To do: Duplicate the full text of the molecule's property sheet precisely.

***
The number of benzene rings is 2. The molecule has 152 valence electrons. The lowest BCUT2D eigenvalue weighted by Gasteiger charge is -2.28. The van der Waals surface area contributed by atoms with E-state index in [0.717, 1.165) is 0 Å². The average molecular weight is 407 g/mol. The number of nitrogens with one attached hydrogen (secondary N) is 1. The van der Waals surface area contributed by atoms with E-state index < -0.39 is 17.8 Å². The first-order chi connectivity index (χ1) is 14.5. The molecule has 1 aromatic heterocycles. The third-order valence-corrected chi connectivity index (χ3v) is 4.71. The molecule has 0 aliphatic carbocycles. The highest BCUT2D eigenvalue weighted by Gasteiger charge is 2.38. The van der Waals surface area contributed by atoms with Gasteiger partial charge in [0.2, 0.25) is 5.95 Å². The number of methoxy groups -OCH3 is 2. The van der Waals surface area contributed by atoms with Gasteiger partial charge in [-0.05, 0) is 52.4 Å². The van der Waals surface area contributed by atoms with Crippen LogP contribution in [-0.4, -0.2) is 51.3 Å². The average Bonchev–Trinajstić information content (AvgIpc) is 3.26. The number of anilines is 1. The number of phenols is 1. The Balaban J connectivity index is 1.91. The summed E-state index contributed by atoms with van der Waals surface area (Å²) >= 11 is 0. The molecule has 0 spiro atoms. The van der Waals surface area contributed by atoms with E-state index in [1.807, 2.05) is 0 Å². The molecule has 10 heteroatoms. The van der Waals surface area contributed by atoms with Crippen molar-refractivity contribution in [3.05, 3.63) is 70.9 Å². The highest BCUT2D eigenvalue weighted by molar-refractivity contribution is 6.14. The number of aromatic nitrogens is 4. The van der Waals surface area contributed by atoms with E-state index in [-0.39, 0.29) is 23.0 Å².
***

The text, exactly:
The number of benzene rings is 2. The molecule has 152 valence electrons. The lowest BCUT2D eigenvalue weighted by Gasteiger charge is -2.28. The van der Waals surface area contributed by atoms with E-state index in [0.717, 1.165) is 0 Å². The average molecular weight is 407 g/mol. The number of nitrogens with one attached hydrogen (secondary N) is 1. The van der Waals surface area contributed by atoms with E-state index < -0.39 is 17.8 Å². The first-order chi connectivity index (χ1) is 14.5. The molecule has 1 aromatic heterocycles. The third-order valence-corrected chi connectivity index (χ3v) is 4.71. The molecule has 0 aliphatic carbocycles. The highest BCUT2D eigenvalue weighted by Gasteiger charge is 2.38. The van der Waals surface area contributed by atoms with Gasteiger partial charge in [0.2, 0.25) is 5.95 Å². The number of methoxy groups -OCH3 is 2. The van der Waals surface area contributed by atoms with Gasteiger partial charge in [-0.05, 0) is 52.4 Å². The van der Waals surface area contributed by atoms with Crippen LogP contribution in [-0.4, -0.2) is 51.3 Å². The average Bonchev–Trinajstić information content (AvgIpc) is 3.26. The number of anilines is 1. The number of phenols is 1. The Balaban J connectivity index is 1.91. The summed E-state index contributed by atoms with van der Waals surface area (Å²) >= 11 is 0. The molecule has 0 spiro atoms. The van der Waals surface area contributed by atoms with E-state index in [1.807, 2.05) is 0 Å². The molecule has 10 heteroatoms. The van der Waals surface area contributed by atoms with Crippen molar-refractivity contribution in [3.05, 3.63) is 70.9 Å². The highest BCUT2D eigenvalue weighted by molar-refractivity contribution is 6.14. The number of aromatic nitrogens is 4. The van der Waals surface area contributed by atoms with E-state index in [-0.39, 0.29) is 23.0 Å².